Hilary Swank is an overworked ER doctor looking for a new apartment after a bad breakup with boyfriend Lee Pace. The affable Jeffrey Dean Morgan offers her one at a rather cheap price and a nice view. In fact, it seems almost too good to be true. They become fast friends, and almost something more, before Swank realises it’s too soon after her break-up. Unfortunately, she soon learns that Morgan is more than a little obsessed with her (Not really a spoiler, it’s the basic premise of the film), and to say he has a dark side would be the understatement of the century. Cat chases mouse, mouse fights back, I fall into a self-induced coma. Christopher Lee plays Morgan’s frail grandfather, who recognises Morgan’s true nature but is too elderly and weak to be much use.
**** SPOILER WARNING **** My main criticism with this film involves a major plot point, so spoilers are unavoidable. In backing up my arguments, I’ll also be spoiling significant details of “Planet of the Apes” (1968), but hopefully there’s no one alive who hasn’t heard the twist to that film at this point. So you’ve been warned, at any rate.
This 2011 psycho-thriller from co-writer/director Antti J. Jokinen (making his feature film debut after directing music videos for Kelly Clarkson and Celine Dion, and directing the 2007 Eurovision Song Contest!) claims to be from Hammer Studios, but don’t be fooled by the appearance of Christopher Lee in the cast. This may have the Hammer name, and slight similarity in plot to the psycho-thrillers the company made in their dying days, but this is not a ‘real’ Hammer film. No one associated with the real Hammer or even anyone related to them is behind this new incarnation of the studio. In fact, it’s just a name acquired by a Dutch producer (and original brains behind the “Big Brother” TV franchise) to use for whatever the hell he wants. Hammer or not, it doesn’t matter, what matters is that this is one of the worst botch-jobs I’ve come across since the celebrity surgical enhancement nightmare of your choice (Let’s go with whatever the fuck actress Sela Ward has done with her face in the last few years. Seriously, watch the remake of “The Stepfather”. Or better, don’t).
The film starts off deceptively well. There’s a cool animated title design, a strong, Herrmann-esque music score by John Ottman (“The Usual Suspects”, “Valkyrie”), and good, sometimes shadowy cinematography by Guillermo Navarro (“Cronos”, “Desperado”, “From Dusk Til Dawn”, “Jackie Brown”) too. I especially thought the roving camerawork to be most effective. Jeffrey Dean Morgan, who has always seemed like more of a TV actor to me, is actually good and quite charming when required. He’s completely believable as the affable, Brad Garrett-lookalike landlord, and perfectly fine with the later shift in his character, at least early on.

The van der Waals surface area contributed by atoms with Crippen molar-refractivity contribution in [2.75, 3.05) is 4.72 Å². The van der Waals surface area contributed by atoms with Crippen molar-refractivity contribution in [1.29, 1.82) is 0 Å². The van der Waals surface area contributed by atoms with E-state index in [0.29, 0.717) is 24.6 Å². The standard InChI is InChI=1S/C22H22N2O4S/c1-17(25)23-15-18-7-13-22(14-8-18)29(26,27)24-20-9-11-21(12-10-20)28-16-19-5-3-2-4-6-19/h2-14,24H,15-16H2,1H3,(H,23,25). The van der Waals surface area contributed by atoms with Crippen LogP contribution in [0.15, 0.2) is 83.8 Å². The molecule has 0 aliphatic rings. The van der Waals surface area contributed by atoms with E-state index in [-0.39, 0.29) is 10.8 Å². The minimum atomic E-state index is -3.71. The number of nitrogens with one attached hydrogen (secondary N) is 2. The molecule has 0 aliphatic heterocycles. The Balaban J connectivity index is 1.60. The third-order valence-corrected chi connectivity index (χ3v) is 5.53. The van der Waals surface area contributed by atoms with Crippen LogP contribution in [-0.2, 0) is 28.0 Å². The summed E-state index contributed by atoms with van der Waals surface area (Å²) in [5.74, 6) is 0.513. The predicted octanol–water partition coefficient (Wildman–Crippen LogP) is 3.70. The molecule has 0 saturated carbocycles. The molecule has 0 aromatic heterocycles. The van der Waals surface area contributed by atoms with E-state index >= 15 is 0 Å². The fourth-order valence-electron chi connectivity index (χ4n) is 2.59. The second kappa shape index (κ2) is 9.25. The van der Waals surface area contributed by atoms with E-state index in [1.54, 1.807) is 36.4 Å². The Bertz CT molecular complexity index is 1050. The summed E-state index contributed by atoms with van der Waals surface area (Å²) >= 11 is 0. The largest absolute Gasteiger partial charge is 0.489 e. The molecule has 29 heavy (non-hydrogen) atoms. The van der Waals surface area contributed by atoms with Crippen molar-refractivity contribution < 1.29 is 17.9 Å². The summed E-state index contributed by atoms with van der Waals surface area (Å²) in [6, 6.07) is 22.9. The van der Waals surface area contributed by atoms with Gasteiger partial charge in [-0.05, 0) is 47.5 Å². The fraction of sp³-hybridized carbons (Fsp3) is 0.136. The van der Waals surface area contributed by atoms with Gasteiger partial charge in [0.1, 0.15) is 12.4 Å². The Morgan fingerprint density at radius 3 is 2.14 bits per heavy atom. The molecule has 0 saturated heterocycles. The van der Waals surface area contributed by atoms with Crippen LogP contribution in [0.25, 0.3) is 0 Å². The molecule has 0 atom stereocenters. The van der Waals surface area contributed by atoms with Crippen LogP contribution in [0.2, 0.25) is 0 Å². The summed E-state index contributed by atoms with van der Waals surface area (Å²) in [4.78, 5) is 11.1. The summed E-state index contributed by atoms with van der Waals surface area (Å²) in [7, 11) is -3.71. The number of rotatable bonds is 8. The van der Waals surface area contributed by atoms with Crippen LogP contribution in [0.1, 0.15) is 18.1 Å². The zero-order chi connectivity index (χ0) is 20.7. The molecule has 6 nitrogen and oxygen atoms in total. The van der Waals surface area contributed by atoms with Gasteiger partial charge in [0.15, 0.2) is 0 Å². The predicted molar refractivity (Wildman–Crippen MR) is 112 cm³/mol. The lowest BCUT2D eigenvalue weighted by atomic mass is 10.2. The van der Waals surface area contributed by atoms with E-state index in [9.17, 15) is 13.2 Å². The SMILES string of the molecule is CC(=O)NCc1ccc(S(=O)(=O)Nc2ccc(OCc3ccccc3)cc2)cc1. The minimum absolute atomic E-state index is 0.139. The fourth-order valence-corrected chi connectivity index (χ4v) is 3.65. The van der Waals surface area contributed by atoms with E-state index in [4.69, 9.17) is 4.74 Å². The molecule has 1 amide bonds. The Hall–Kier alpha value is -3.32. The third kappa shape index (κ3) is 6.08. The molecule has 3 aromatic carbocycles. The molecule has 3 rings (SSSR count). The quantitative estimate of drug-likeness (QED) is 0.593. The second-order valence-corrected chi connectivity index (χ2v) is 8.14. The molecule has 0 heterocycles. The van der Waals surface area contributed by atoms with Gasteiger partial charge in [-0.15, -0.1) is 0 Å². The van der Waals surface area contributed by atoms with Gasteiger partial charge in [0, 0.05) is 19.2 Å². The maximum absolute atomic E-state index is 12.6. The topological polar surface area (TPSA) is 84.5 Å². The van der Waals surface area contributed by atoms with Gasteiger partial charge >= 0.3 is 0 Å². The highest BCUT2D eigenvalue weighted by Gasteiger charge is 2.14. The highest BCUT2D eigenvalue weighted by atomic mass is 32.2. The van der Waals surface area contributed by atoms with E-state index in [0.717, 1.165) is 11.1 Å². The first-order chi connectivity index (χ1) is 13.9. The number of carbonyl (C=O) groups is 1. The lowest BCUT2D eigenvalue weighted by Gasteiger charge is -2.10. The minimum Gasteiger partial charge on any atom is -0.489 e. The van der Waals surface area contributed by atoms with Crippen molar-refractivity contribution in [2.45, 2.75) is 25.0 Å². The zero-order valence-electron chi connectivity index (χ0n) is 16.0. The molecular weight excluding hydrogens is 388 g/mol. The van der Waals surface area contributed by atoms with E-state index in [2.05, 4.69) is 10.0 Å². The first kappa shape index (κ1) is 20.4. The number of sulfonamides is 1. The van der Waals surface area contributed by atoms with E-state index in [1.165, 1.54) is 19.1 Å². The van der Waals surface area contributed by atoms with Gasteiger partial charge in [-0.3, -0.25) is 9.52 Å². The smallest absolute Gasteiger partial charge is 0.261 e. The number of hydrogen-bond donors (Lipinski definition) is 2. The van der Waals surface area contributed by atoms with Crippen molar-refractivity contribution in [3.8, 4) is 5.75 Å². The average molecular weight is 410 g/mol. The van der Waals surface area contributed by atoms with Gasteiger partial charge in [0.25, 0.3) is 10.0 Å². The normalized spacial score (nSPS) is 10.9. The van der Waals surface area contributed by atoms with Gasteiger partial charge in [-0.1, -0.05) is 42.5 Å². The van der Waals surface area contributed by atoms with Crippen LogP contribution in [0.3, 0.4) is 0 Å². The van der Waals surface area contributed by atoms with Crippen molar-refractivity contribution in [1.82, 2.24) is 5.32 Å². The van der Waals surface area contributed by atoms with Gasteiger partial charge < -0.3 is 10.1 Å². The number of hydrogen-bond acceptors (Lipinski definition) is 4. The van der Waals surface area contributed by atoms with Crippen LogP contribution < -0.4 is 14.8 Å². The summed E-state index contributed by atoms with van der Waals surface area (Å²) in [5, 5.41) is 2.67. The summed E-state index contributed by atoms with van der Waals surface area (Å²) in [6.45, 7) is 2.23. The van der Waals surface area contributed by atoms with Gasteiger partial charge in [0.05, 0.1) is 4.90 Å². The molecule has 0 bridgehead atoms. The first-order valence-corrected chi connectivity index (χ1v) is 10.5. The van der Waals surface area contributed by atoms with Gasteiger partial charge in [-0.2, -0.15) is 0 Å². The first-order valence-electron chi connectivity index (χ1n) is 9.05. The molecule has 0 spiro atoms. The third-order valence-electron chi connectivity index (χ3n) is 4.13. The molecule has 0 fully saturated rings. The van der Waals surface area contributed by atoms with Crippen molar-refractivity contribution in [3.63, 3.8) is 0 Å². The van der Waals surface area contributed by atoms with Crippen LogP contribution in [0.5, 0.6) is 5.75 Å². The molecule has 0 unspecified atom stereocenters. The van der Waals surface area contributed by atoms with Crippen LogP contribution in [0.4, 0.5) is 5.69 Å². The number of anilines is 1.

It does take a good while for this to actually go anywhere, however. What really kills this film is that around the 20-30 minute mark, it does finally go somewhere and it goes somewhere very, very bad indeed. The ¼ mark twist is one of the most suicidal things I’ve ever seen in a film, and it transforms an average film into something dreadful and cataclysmically transparent. Why would Jokinen and co-writer Robert Orr reveal the entire plot to the audience with more than half the film still left to go? It’s a terrible structural/POV error that the film never has any hopes of recovering from. Think of it this way. Imagine “Psycho” if Hitchcock had revealed the true nature of ‘Mother’ in the shower scene in full view of the audience. Or imagine the final reveal of “The Usual Suspects” came in after 20-30 minutes. Or Charlton Heston crash-landing on the “Planet of the Apes”, walking out of his ship and seeing the Statue of Liberty right there in front of him. This decision not only takes the air out of the film, not only makes the entire film pointless to the audience, but it also does Morgan no favours, either. He’s still fine with what he’s been given, but the screenplay really fucks him over. If told linearly, Morgan’s transition from affable to super-creepy would’ve been extremely effective, even if the film itself were still clichéd. Instead, it leaves him and the film with nowhere to go and too long before the end credits role. Thus the role becomes one-note, despite Morgan’s fine effort.
Hilary Swank is OK but not terribly interesting in the lead. I like horror films as much as the average person (maybe even more), but a two-time Oscar winner ought to be making better choices than this. Also, ome have claimed she used a nude body double here, but the way her big scene plays out, it looks like it had to be her. And yet, the way she is filmed at other times, it suggests it probably wasn’t. Very confusing, but credit where it’s due, it’s a really pervy film. What, that’s a bad thing? Not in my book, folks. Christopher Lee, looking haggard (he’s in his late 80s, cut him some slack!), isn’t given much to do, but is committed as always (Michael Badalucco is looking old these days too, in an uncredited cameo as a removalist). I’m not sure if he’s very good at American accents, though. He’s usually tops with accents and languages, but American has always seemed to be a challenge for him for some reason.
Good camerawork and music score, but did no one here read the script before signing on? It’s appalling. I mean, either they didn’t read the script or no one involved has any idea of the basics of thriller storytelling. i.e. Where are the thrills if you spoil all the important plot points before the halfway point? The story behind the making of this film must be truly something. The film itself is shithouse, though. I mean, at least Eurovision is a guaranteed compelling piece of schlock (and equally compelling, if dodgy, politicking in the voting).